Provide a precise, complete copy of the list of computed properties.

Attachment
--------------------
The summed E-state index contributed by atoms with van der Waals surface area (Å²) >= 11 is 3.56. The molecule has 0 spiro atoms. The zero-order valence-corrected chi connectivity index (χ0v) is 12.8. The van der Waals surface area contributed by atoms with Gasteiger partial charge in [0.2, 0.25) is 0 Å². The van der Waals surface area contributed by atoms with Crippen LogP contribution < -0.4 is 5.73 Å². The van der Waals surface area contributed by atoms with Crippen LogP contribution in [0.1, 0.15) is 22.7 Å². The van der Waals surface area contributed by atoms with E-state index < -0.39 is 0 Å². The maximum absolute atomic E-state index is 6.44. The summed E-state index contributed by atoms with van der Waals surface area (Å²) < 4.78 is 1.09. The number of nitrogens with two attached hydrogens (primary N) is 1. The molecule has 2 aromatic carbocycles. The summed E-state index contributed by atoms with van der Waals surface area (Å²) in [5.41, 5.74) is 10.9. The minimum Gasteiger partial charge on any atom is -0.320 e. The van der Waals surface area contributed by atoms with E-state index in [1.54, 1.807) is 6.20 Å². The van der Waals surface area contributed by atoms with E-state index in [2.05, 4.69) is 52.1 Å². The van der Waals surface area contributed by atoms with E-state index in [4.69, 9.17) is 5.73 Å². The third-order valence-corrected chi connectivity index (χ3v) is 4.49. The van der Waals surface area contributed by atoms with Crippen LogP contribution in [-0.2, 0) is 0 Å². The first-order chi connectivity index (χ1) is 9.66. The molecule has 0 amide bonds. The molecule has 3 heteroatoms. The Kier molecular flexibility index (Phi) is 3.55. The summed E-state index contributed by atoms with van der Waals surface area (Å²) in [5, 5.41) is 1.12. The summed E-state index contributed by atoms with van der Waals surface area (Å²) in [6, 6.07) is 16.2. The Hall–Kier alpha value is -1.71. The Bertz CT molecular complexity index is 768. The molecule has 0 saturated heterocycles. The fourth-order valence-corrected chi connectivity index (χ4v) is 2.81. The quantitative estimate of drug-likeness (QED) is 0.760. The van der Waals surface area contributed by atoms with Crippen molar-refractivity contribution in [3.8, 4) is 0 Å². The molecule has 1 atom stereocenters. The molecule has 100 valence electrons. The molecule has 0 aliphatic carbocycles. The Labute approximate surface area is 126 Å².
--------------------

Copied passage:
The summed E-state index contributed by atoms with van der Waals surface area (Å²) >= 11 is 3.56. The molecule has 0 spiro atoms. The zero-order valence-corrected chi connectivity index (χ0v) is 12.8. The van der Waals surface area contributed by atoms with Gasteiger partial charge in [0.2, 0.25) is 0 Å². The van der Waals surface area contributed by atoms with Crippen LogP contribution < -0.4 is 5.73 Å². The van der Waals surface area contributed by atoms with Crippen LogP contribution in [0.1, 0.15) is 22.7 Å². The van der Waals surface area contributed by atoms with E-state index < -0.39 is 0 Å². The maximum absolute atomic E-state index is 6.44. The summed E-state index contributed by atoms with van der Waals surface area (Å²) < 4.78 is 1.09. The number of nitrogens with two attached hydrogens (primary N) is 1. The molecule has 2 aromatic carbocycles. The summed E-state index contributed by atoms with van der Waals surface area (Å²) in [5.41, 5.74) is 10.9. The minimum Gasteiger partial charge on any atom is -0.320 e. The van der Waals surface area contributed by atoms with E-state index in [1.54, 1.807) is 6.20 Å². The van der Waals surface area contributed by atoms with E-state index in [2.05, 4.69) is 52.1 Å². The van der Waals surface area contributed by atoms with E-state index in [4.69, 9.17) is 5.73 Å². The third-order valence-corrected chi connectivity index (χ3v) is 4.49. The van der Waals surface area contributed by atoms with Crippen LogP contribution in [-0.2, 0) is 0 Å². The first-order chi connectivity index (χ1) is 9.66. The molecule has 0 amide bonds. The molecule has 3 heteroatoms. The Kier molecular flexibility index (Phi) is 3.55. The summed E-state index contributed by atoms with van der Waals surface area (Å²) in [5, 5.41) is 1.12. The summed E-state index contributed by atoms with van der Waals surface area (Å²) in [6, 6.07) is 16.2. The Hall–Kier alpha value is -1.71. The Bertz CT molecular complexity index is 768. The molecule has 0 saturated heterocycles. The fourth-order valence-corrected chi connectivity index (χ4v) is 2.81. The quantitative estimate of drug-likeness (QED) is 0.760. The van der Waals surface area contributed by atoms with Crippen molar-refractivity contribution in [3.8, 4) is 0 Å². The molecule has 1 atom stereocenters. The molecule has 100 valence electrons. The molecule has 0 aliphatic carbocycles. The Labute approximate surface area is 126 Å².